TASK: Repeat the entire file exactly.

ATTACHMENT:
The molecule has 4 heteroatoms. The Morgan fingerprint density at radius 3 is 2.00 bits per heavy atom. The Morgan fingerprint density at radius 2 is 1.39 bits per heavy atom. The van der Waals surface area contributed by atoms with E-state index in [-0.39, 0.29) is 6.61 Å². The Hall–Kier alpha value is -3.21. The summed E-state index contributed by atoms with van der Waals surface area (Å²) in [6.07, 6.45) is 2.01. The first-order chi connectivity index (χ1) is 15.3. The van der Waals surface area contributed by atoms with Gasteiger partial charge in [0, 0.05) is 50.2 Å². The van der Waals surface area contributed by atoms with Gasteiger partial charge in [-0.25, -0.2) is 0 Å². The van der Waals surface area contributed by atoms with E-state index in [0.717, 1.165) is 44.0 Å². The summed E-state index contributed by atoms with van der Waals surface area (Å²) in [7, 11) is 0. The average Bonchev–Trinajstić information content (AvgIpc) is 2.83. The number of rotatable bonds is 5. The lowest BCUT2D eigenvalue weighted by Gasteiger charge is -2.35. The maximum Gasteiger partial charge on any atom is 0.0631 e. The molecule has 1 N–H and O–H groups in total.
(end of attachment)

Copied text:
The molecule has 4 heteroatoms. The Morgan fingerprint density at radius 3 is 2.00 bits per heavy atom. The Morgan fingerprint density at radius 2 is 1.39 bits per heavy atom. The van der Waals surface area contributed by atoms with E-state index in [-0.39, 0.29) is 6.61 Å². The Hall–Kier alpha value is -3.21. The summed E-state index contributed by atoms with van der Waals surface area (Å²) in [6.07, 6.45) is 2.01. The first-order chi connectivity index (χ1) is 15.3. The van der Waals surface area contributed by atoms with Gasteiger partial charge in [0, 0.05) is 50.2 Å². The van der Waals surface area contributed by atoms with Gasteiger partial charge in [-0.25, -0.2) is 0 Å². The van der Waals surface area contributed by atoms with E-state index in [0.717, 1.165) is 44.0 Å². The summed E-state index contributed by atoms with van der Waals surface area (Å²) in [7, 11) is 0. The average Bonchev–Trinajstić information content (AvgIpc) is 2.83. The number of rotatable bonds is 5. The lowest BCUT2D eigenvalue weighted by Gasteiger charge is -2.35. The maximum Gasteiger partial charge on any atom is 0.0631 e. The molecule has 1 N–H and O–H groups in total.